Originally Published in BBC News
Bread, chips and potatoes should be cooked to a golden yellow colour, rather than brown, to reduce our intake of a chemical which could cause cancer, government food scientists are warning.
Acrylamide is produced when starchy foods are roasted, fried or grilled for too long at high temperatures.
The Food Standards Agency (FSA) recommends carefully following cooking instructions and avoiding browning.
However, a Cancer Research spokeswoman said the link was not proven in humans.
The FSA also says potatoes should not be kept in the fridge.
Acrylamide is present in many different types of food and is a natural by-product of the cooking process.
The highest levels of the substance are found in foods with high starch content which have been cooked above 120C, such as crisps, bread, breakfast cereals, biscuits, crackers, cakes and coffee.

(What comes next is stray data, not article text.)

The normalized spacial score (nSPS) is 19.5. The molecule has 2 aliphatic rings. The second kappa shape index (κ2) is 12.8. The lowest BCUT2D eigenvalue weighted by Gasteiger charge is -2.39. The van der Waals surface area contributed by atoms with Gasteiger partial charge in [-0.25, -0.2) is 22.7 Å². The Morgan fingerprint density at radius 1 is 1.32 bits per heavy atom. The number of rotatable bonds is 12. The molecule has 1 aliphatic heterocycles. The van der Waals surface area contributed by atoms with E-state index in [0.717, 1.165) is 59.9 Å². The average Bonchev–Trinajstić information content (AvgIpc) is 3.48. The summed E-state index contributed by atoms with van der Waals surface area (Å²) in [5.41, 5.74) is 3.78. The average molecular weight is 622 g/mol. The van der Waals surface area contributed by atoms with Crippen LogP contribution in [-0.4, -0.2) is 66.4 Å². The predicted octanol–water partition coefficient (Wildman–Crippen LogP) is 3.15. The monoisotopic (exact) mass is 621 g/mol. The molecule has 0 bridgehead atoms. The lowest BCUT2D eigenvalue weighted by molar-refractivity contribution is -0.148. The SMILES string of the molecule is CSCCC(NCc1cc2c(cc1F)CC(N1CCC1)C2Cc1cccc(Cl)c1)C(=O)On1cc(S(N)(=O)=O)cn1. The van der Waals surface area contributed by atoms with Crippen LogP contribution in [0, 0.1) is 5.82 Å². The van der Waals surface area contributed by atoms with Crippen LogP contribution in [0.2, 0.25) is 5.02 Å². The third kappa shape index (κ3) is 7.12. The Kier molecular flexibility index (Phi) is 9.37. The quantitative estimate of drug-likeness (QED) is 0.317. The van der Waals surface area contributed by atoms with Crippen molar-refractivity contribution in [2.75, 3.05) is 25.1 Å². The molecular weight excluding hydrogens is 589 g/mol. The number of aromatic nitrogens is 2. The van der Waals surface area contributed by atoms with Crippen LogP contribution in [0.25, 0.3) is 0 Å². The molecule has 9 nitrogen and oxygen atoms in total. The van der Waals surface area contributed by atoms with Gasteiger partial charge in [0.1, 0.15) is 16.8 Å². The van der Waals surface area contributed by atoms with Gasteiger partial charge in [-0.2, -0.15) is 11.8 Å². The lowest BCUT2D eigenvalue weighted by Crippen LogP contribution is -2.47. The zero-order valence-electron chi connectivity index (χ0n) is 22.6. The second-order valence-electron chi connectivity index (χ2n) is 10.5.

This is because sugar levels in the potatoes rise at low temperatures, potentially increasing the amount of acrylamide produced during cooking.
It can also be produced during home cooking, when high-starch foods - such as potatoes, chips, bread and parsnips - are baked, roasted, grilled or fried at high temperatures.
When bread is grilled to make toast, for example, this causes more acrylamide to be produced. The darker the colour of the toast, the more acrylamide is present.
During the browning process, the sugar, amino acids and water present in the bread combine to create colour and acrylamide - as well as flavour and aromas.